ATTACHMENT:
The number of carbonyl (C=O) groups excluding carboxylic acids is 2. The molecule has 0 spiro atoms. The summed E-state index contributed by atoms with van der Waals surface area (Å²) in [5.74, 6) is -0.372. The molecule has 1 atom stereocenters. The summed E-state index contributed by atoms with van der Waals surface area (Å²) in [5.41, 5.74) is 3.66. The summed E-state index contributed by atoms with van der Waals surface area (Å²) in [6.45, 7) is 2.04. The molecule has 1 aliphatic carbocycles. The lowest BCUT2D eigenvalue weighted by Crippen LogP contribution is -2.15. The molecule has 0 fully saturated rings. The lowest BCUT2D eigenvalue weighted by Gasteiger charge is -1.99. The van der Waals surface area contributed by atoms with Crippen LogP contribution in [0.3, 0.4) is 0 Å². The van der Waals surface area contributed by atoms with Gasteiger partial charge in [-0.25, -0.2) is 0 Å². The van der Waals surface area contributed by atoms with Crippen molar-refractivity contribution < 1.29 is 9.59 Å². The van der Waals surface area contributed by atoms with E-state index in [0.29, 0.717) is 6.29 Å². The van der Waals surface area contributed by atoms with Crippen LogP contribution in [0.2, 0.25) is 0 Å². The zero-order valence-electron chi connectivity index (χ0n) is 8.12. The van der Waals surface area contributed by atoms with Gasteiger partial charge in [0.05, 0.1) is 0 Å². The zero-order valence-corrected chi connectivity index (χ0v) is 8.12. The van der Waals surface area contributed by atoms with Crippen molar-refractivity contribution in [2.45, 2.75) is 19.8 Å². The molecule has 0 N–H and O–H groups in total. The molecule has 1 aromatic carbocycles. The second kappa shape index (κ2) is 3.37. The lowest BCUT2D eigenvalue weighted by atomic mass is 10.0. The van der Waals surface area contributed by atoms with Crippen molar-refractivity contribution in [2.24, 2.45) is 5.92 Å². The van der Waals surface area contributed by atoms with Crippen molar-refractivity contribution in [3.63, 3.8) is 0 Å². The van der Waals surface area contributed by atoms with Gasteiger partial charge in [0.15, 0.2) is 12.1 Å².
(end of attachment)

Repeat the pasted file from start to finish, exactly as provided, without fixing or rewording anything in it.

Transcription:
The number of carbonyl (C=O) groups excluding carboxylic acids is 2. The molecule has 0 spiro atoms. The summed E-state index contributed by atoms with van der Waals surface area (Å²) in [5.74, 6) is -0.372. The molecule has 1 atom stereocenters. The summed E-state index contributed by atoms with van der Waals surface area (Å²) in [5.41, 5.74) is 3.66. The summed E-state index contributed by atoms with van der Waals surface area (Å²) in [6.45, 7) is 2.04. The molecule has 1 aliphatic carbocycles. The lowest BCUT2D eigenvalue weighted by Crippen LogP contribution is -2.15. The molecule has 0 fully saturated rings. The lowest BCUT2D eigenvalue weighted by Gasteiger charge is -1.99. The van der Waals surface area contributed by atoms with Crippen LogP contribution in [0.3, 0.4) is 0 Å². The van der Waals surface area contributed by atoms with Gasteiger partial charge in [-0.25, -0.2) is 0 Å². The van der Waals surface area contributed by atoms with Crippen molar-refractivity contribution < 1.29 is 9.59 Å². The van der Waals surface area contributed by atoms with E-state index in [0.29, 0.717) is 6.29 Å². The van der Waals surface area contributed by atoms with Crippen LogP contribution in [0.2, 0.25) is 0 Å². The zero-order valence-electron chi connectivity index (χ0n) is 8.12. The van der Waals surface area contributed by atoms with Gasteiger partial charge in [0.05, 0.1) is 0 Å². The zero-order valence-corrected chi connectivity index (χ0v) is 8.12. The van der Waals surface area contributed by atoms with Crippen molar-refractivity contribution in [2.45, 2.75) is 19.8 Å². The molecule has 0 N–H and O–H groups in total. The molecule has 1 aromatic carbocycles. The second kappa shape index (κ2) is 3.37. The lowest BCUT2D eigenvalue weighted by atomic mass is 10.0. The van der Waals surface area contributed by atoms with Crippen molar-refractivity contribution in [2.24, 2.45) is 5.92 Å². The van der Waals surface area contributed by atoms with Crippen molar-refractivity contribution in [3.63, 3.8) is 0 Å². The van der Waals surface area contributed by atoms with Gasteiger partial charge in [0.15, 0.2) is 12.1 Å².